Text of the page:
One of the biggest lures of D.C. is that bastion of political power, Capitol Hill. The place where the laws of our country are debated, interpreted and made will be a constant source of activity this semester, especially with November’s midterm elections. Most representatives and senators all offer semester-long internship opportunities to students. For those of you unsure of how to find or obtain such a position, our how-to guide can answer your most pressing questions:
How can I find out about available internships on the Hill? Some lucky individuals have connections by which they can fast-track their resumes to the right desks. For the rest of us, there are still several options. Representatives and senators post applications on their websites (http://www.house.gov or http://www.senate.gov), usually under ‘constituent services’ or ‘student resources,’ that can be filled out and returned to their offices with a resume and cover letter. Chris Hughes, the School of Public Affairs Career Adviser in the AU Career Center, also recommends hillzoo.com as another resource for finding Hill internship listings. AU’s Career Center also lists internship postings on AU CareerWeb, where you can find contact information and directly upload resumes and cover letters for opportunities of interest. The Career Center, located on the fifth floor of Butler Pavilion, also offers advising appointments where you can meet with career advisers for more in-depth advice.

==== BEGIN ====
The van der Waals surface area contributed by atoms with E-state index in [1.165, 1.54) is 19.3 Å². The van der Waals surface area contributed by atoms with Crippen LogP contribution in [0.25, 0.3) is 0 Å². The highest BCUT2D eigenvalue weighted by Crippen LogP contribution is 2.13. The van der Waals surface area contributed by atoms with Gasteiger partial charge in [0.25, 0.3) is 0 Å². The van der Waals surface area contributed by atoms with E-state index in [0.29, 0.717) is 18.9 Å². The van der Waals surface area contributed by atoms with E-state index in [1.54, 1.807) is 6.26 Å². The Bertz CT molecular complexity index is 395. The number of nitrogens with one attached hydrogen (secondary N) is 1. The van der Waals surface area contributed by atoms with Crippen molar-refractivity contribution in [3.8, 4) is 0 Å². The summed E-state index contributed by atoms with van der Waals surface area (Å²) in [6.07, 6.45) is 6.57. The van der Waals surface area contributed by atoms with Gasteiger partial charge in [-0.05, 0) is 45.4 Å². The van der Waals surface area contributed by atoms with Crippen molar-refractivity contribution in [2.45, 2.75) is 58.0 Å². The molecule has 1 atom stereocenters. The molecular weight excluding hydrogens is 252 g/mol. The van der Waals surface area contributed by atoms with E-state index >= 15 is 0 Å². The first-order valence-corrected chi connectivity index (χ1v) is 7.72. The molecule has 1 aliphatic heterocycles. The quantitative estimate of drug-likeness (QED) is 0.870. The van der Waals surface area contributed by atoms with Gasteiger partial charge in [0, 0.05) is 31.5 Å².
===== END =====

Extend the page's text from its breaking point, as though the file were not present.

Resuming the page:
For more information about the Career Center, visit http://www.american.edu/careercenter.
Is it better to apply to a representative/senator from my home district or just see what is available?
Sometimes Congressional representatives tend to favor applicants from their districts, although opportunities in their offices are not limited to those individuals. Interning for your representative also offers better insights into how the workings of the Hill can impact your hometown. However, working for a Congressional representative that prioritizes issues that are important to you can be a great opportunity to learn more about those issues.
I’ve found the application and filled it out – now what?
Before submitting your application, we recommend updating your resume and writing a cover letter explaining your interest in the position you’re applying for. If you don’t have a resume yet or have no idea what a cover letter is, the Career Center offers a Resume Builder program that can easily help you format one from scratch, and several other resources are available at the Career Center or on their website to help refine your existing document. Some research into the views and agenda of the Congressional representative you’re applying to is highly recommended before writing your cover letter – the more knowledge you can demonstrate about the position, the better your chances.
Hughes also recommends that first-semester freshmen wait until the spring before applying for a Hill internship, in order to get acclimated to the university environment before diving into the world of politics. However, these internships are not only a great opportunity in and of themselves, but also serve as stepping stones to future political internships in think tanks, the White House and lobbying firms.
“Many experienced Hill staffers will tell you that it is a must to have at least some internship experience on Capitol Hill in order to be hired for a full-time position there after graduation,” Hughes said.